The Venezuelan government has announced a devaluation of Venezuela’s bolivar currency in response to the consequences of the economic crisis caused by the fall in oil prices, an annual inflation rate of around 64%, and a shortage of many basic goods across the country.
Finance Minister Rodolfo Marco Torres declared “We are going to optimise the current exchange system in order to attend all the markets”. The government is taking on an “Economic Recovering Programme” (Programa de Recuperación Económica) that will last until 2019.
Under Hugo Chávez government, Venezuelan currency exchange was divided into three highly-regulated markets with differing exchange rates. The current Venezuelan government has announced the open-up of a third new totally free system where there will be selling and buying of hard currency. According to the Central Bank of Venezuela, the dollar will be exchanged between 125 and 140 bolivars causing a devaluation of the bolivar by 95%. The devaluation will depend on the amount of dollars the government allows to pass through the free market exchange.
The 6.3% exchange rate established so far would remain in place for imports that are deemed essential, such as food, medicine and agricultural supplies. Marco Torres added “70% of the needs of the economy is guaranteed at 6.3%.” In addition to a primary exchange rate of 6.3%, some businesses will be invited to buy dollars at an existing intermediate exchange rate of 12%. The free market currency exchange will boost the entry of new currency that do not necessary come from the oil market, reduce Venezuela dependence on imports and ease the government’s budget deficit.
However, this policy has been heavily criticised for exacerbating distortions in the economy, leading to high inflation and shortages of basic goods. Venezuela is facing a severe economic crisis aggravated by the fall in oil prices. According to The Economist, the “Venezuelan economy is the worst-administrated economy in the world.” Venezuelans are suffering on a daily basis due to the dramatic increase in prices. Luis Vicente León, President of Datanálisis, and a fierce opponent of Nicolas Maduro government, declared in El País that “Venezuela is the country with the highest inflation in the world, there is severe scarcity, people are constantly queuing in the supermarket and there has been a fall in foreign investment”. This was clear in the 2014 protests demanding an effective response to the economic situation in the country and high insecurity.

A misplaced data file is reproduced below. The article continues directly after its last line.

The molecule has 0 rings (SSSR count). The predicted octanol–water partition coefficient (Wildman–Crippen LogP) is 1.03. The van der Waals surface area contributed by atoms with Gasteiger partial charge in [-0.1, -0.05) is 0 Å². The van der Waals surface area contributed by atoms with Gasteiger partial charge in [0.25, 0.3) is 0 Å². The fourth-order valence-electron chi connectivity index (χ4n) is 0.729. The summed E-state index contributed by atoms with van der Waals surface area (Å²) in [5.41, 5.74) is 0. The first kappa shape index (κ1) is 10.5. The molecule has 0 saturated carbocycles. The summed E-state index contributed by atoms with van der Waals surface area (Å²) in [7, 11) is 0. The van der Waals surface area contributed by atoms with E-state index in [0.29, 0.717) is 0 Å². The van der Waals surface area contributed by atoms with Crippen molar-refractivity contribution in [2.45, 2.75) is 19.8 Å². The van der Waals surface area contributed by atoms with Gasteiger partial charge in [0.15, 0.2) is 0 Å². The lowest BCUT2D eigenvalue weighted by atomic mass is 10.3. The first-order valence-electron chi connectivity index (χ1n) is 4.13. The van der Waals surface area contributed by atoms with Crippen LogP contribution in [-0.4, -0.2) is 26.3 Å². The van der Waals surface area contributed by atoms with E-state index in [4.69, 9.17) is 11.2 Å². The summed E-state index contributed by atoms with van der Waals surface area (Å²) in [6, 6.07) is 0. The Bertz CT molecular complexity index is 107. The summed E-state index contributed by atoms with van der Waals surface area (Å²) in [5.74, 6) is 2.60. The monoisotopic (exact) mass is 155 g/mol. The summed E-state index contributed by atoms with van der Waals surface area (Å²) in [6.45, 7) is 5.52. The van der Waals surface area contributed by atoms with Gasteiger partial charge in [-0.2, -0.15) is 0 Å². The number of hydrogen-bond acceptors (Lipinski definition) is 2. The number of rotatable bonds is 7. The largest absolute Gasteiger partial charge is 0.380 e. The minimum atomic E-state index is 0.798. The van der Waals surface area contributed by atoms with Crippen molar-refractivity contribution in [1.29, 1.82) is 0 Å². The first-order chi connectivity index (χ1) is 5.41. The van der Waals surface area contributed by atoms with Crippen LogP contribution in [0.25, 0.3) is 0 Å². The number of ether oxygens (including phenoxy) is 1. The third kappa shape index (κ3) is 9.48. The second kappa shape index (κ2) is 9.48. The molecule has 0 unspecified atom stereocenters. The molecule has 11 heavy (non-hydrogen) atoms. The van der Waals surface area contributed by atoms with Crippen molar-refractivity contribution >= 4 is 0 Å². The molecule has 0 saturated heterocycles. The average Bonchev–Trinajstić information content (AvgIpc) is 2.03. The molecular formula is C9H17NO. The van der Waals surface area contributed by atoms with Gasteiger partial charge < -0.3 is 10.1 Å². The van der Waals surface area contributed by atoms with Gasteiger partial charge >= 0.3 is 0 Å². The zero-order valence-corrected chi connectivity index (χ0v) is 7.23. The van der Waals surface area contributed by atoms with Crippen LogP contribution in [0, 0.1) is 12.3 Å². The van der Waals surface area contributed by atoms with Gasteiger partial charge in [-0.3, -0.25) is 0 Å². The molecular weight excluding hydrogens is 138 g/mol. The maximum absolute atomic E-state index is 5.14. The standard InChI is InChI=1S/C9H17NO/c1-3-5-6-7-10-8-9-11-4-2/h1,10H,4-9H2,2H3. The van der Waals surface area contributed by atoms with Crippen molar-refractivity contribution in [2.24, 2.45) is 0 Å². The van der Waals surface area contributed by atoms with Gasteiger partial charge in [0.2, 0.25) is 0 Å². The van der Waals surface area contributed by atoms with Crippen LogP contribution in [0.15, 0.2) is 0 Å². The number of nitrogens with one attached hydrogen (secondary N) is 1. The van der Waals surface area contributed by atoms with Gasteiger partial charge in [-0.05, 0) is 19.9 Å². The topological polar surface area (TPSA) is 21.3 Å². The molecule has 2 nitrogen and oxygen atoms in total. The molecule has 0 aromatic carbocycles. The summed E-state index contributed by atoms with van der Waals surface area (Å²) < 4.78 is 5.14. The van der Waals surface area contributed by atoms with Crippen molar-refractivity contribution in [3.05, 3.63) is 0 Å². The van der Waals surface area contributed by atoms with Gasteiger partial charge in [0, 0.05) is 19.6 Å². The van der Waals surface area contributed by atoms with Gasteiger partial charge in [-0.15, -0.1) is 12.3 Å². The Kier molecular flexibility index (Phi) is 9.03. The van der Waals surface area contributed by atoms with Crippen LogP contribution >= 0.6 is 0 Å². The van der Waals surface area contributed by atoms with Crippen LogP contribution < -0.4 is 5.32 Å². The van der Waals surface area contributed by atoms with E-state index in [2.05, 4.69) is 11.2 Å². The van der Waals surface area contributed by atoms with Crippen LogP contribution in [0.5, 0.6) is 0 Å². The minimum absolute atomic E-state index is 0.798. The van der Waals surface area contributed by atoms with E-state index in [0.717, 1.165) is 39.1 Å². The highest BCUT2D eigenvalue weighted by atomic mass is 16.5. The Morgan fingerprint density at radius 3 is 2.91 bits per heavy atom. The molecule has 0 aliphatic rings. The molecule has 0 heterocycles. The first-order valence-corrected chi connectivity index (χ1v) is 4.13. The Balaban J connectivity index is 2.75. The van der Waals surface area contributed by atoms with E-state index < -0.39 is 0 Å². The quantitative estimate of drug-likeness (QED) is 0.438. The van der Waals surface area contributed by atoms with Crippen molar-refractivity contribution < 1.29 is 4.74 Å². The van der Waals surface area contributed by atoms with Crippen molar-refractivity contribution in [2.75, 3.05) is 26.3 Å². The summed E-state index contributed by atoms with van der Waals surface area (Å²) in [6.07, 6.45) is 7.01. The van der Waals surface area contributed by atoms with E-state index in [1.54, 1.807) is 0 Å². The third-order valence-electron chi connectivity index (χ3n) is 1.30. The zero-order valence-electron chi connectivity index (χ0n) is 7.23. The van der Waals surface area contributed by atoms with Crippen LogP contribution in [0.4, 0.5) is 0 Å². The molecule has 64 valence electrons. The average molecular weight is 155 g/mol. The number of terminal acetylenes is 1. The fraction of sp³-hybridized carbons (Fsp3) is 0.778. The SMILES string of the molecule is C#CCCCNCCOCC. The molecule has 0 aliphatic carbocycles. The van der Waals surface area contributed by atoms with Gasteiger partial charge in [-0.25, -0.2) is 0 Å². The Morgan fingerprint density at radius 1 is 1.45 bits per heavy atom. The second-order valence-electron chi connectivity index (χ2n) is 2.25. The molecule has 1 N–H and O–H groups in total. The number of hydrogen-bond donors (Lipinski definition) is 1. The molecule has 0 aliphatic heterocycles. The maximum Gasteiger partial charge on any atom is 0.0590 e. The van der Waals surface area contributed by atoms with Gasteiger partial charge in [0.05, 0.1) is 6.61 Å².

Due to the political and socioeconomic crisis, the government’s new plan has been regarded with scepticism. Marco Torres has not specified how much money would flow through the free market platform and what the new exchange rate will exactly be. Some investors see the effective devaluation as cosmetic, which cannot prevent the reality of runaway inflation and swelling supermarket queues. “For the most part, the market’s view is that things will be horrendous in Venezuela for quite a while,” concludes David Whiston, a senior equity analyst at Morningstar Inc.